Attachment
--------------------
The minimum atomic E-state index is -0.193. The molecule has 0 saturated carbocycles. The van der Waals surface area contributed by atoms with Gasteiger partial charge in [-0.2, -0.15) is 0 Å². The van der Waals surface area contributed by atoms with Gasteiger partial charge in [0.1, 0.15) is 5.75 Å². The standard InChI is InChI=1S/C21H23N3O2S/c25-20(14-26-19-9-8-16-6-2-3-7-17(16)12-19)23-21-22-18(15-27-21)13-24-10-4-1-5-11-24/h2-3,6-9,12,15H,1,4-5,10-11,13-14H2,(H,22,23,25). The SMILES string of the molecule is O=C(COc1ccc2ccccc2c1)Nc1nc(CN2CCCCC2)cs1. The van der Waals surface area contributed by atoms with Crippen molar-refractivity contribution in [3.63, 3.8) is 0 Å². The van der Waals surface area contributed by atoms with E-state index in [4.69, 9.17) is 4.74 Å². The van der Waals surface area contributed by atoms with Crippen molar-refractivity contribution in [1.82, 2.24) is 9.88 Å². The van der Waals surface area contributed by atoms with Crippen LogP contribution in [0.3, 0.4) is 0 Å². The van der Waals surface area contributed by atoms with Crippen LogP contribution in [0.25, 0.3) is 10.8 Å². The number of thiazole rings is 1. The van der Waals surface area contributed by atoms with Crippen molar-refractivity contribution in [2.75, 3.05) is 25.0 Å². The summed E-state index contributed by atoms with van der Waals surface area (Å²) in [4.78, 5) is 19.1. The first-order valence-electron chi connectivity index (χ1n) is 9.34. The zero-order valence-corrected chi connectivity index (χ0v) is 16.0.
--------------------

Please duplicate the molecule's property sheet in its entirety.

The minimum atomic E-state index is -0.193. The molecule has 0 saturated carbocycles. The van der Waals surface area contributed by atoms with Gasteiger partial charge in [-0.2, -0.15) is 0 Å². The van der Waals surface area contributed by atoms with Gasteiger partial charge in [0.1, 0.15) is 5.75 Å². The standard InChI is InChI=1S/C21H23N3O2S/c25-20(14-26-19-9-8-16-6-2-3-7-17(16)12-19)23-21-22-18(15-27-21)13-24-10-4-1-5-11-24/h2-3,6-9,12,15H,1,4-5,10-11,13-14H2,(H,22,23,25). The SMILES string of the molecule is O=C(COc1ccc2ccccc2c1)Nc1nc(CN2CCCCC2)cs1. The van der Waals surface area contributed by atoms with Crippen molar-refractivity contribution in [3.63, 3.8) is 0 Å². The van der Waals surface area contributed by atoms with E-state index in [4.69, 9.17) is 4.74 Å². The van der Waals surface area contributed by atoms with Crippen molar-refractivity contribution in [1.82, 2.24) is 9.88 Å². The van der Waals surface area contributed by atoms with Crippen LogP contribution in [0.3, 0.4) is 0 Å². The van der Waals surface area contributed by atoms with Crippen LogP contribution in [0.25, 0.3) is 10.8 Å². The number of thiazole rings is 1. The van der Waals surface area contributed by atoms with Crippen molar-refractivity contribution in [2.75, 3.05) is 25.0 Å². The summed E-state index contributed by atoms with van der Waals surface area (Å²) in [4.78, 5) is 19.1. The first-order valence-electron chi connectivity index (χ1n) is 9.34. The zero-order valence-corrected chi connectivity index (χ0v) is 16.0.